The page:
Gitsign Installation

Installing Gitsign

You can install Gitsign on your system with the Go installer, via Homebrew, or with one of the available downloadable packages. Releases are published in the Gitsign repository under the Releases page.

Installing Gitsign with Go 1.17+

If you have Go 1.17+, you can install Gitsign with:

go install github.com/sigstore/gitsign@latest

The resulting binary will be placed at $GOPATH/bin/gitsign.

Installing Gitsign with Homebrew

If you are using Homebrew as a package manager for macOS or Linux, you can use it to install Gistign. Use brew tap to add Sigstore's repository to your system, then run brew install to get it installed:

brew tap sigstore/tap
brew install gitsign

Installing Gitsign with the .deb Package (Debian / Ubuntu Linux)

Check the releases page for the latest release, and download the appropriate .deb file.

wget https://github.com/sigstore/gitsign/releases/download/v0.1.0/gitsign_0.1.0_linux_amd64.deb
sudo dpkg -i gitsign_0.1.0_linux_amd64.deb

Installing Gitsign with the .rpm Package (Fedora Linux)

Check the releases page for the latest release, and download the appropriate .rpm file.

wget https://github.com/sigstore/gitsign/releases/download/v0.1.0/gitsign_0.1.0_linux_amd64.rpm
rpm -ivh gitsign_0.1.0_linux_amd64.rpm

Checking your Installation

Once you finish installing Gitsign, you can test that it is functional and ensure that it can be found on your $PATH by running a gitsign command.

gitsign --help

You'll get output similar to the following.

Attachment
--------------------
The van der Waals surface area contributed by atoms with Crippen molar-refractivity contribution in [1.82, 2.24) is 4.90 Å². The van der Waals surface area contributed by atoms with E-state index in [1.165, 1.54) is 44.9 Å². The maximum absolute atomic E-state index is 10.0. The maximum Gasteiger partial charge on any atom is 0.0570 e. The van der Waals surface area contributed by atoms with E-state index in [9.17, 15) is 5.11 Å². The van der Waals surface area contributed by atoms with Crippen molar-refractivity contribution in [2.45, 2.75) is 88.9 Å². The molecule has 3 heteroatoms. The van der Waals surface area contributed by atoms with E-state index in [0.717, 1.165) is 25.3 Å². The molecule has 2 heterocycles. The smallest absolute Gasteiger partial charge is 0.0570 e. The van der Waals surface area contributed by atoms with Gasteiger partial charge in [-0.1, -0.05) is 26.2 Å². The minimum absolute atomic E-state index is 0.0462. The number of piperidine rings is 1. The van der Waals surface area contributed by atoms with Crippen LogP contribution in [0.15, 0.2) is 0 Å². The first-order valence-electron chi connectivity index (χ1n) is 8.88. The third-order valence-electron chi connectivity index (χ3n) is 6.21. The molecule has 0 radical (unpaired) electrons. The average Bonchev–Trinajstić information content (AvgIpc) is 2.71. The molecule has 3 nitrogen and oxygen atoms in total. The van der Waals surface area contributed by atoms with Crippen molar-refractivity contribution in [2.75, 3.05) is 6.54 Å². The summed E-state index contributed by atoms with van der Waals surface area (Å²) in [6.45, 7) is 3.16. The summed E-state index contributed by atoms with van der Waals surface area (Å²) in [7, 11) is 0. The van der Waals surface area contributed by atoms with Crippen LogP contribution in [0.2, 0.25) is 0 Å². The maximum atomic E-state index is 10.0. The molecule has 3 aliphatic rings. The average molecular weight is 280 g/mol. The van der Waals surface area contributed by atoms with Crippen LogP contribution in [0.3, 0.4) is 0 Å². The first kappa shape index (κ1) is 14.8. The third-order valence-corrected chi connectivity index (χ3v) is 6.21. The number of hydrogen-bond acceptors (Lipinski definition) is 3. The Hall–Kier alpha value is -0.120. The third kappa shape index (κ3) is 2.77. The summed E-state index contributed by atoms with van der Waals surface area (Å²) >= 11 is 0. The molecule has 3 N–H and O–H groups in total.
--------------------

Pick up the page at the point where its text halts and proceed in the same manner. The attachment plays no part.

Usage: gitsign [-abhsv] [--include-certs n] [--status-fd n] [-t url] [-u USER-ID] [--verify] [files]
 -a, --armor                    create ascii armored output
 -b, --detach-sign              make a detached signature
 -h, --help                     print this help message
     --include-certs=n          -3 is the same as -2, but ommits issuer
                                when cert has Authority Information
                                Access extension. -2 includes all certs
                                except root. -1 includes all certs. 0
                                includes no certs. 1 includes leaf cert.
                                >1 includes n from the leaf. Default -2.
 -s, --sign                     make a signature
     --status-fd=n              write special status strings to the file
                                descriptor n.
 -t, --timestamp-authority=url  URL of RFC3161 timestamp authority to
                                use for timestamping
 -u, --local-user=USER-ID       use USER-ID to sign
     --verify                   verify a signature
 -v, --version                  print the version number

Troubleshooting

If you get an error such as command not found, it may be the case that your $PATH does not include the relevant bin directories where Gitsign should be installed.

If you installed Gitsign with Go, make sure you have your Go bin directory added to your $PATH.

Configuring Git to use Gitsign

After installing Gitsign on your system and making sure it is functional, you’ll need to tell Git that you want to use Gitsign to sign your commits from now on, whether locally on a project-based configuration or globally, which will be valid for commits made from your current system to any project.

Single Repository (Local Config):

cd /path/to/my/repository
git config --local commit.gpgsign true  # Sign all commits
git config --local gpg.x509.program gitsign  # Use Gitsign for signing
git config --local gpg.format x509  # Gitsign expects x509 args

All Repositories (Global Config):

git config --global commit.gpgsign true  # Sign all commits
git config --global gpg.x509.program gitsign  # Use gGtsign for signing
git config --global gpg.format x509  # Gitsign expects x509 args
Edit this page on GitHub Updated at Fri, Jun 24, 2022